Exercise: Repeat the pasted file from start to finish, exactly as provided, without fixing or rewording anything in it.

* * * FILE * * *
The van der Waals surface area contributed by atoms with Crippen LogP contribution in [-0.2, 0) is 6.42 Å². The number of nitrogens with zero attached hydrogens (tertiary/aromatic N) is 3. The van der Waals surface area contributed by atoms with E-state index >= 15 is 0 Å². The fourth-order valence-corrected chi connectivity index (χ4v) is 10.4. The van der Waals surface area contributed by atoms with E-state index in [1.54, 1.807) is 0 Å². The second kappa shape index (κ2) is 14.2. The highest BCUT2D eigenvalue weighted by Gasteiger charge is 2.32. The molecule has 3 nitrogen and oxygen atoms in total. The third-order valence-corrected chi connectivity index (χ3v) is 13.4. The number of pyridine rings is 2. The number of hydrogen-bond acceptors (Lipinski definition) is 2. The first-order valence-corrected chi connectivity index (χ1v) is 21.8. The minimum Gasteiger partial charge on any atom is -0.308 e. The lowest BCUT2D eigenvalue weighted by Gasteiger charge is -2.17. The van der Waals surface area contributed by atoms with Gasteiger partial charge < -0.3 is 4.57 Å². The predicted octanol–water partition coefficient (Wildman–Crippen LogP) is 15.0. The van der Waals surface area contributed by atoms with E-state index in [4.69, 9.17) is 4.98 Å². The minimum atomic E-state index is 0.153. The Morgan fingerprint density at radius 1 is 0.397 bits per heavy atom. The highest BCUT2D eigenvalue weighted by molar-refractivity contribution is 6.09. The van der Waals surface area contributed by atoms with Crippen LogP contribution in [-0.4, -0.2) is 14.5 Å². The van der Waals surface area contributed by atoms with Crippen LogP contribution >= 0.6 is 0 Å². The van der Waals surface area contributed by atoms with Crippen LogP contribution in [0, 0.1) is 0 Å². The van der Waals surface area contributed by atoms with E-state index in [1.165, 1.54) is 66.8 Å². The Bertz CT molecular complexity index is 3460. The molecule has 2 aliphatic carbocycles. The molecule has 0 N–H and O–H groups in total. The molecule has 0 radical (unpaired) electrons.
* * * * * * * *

The van der Waals surface area contributed by atoms with Crippen LogP contribution in [-0.2, 0) is 6.42 Å². The number of nitrogens with zero attached hydrogens (tertiary/aromatic N) is 3. The van der Waals surface area contributed by atoms with E-state index >= 15 is 0 Å². The fourth-order valence-corrected chi connectivity index (χ4v) is 10.4. The van der Waals surface area contributed by atoms with E-state index in [1.54, 1.807) is 0 Å². The second kappa shape index (κ2) is 14.2. The highest BCUT2D eigenvalue weighted by Gasteiger charge is 2.32. The molecule has 3 nitrogen and oxygen atoms in total. The third-order valence-corrected chi connectivity index (χ3v) is 13.4. The number of pyridine rings is 2. The number of hydrogen-bond acceptors (Lipinski definition) is 2. The first-order valence-corrected chi connectivity index (χ1v) is 21.8. The minimum Gasteiger partial charge on any atom is -0.308 e. The lowest BCUT2D eigenvalue weighted by Gasteiger charge is -2.17. The van der Waals surface area contributed by atoms with Gasteiger partial charge < -0.3 is 4.57 Å². The predicted octanol–water partition coefficient (Wildman–Crippen LogP) is 15.0. The van der Waals surface area contributed by atoms with E-state index in [4.69, 9.17) is 4.98 Å². The minimum atomic E-state index is 0.153. The Morgan fingerprint density at radius 1 is 0.397 bits per heavy atom. The highest BCUT2D eigenvalue weighted by molar-refractivity contribution is 6.09. The van der Waals surface area contributed by atoms with Crippen LogP contribution in [-0.4, -0.2) is 14.5 Å². The van der Waals surface area contributed by atoms with Crippen LogP contribution >= 0.6 is 0 Å². The van der Waals surface area contributed by atoms with Crippen LogP contribution in [0, 0.1) is 0 Å². The van der Waals surface area contributed by atoms with E-state index in [1.165, 1.54) is 66.8 Å². The Bertz CT molecular complexity index is 3460. The molecule has 2 aliphatic carbocycles. The molecule has 0 N–H and O–H groups in total. The molecule has 0 radical (unpaired) electrons.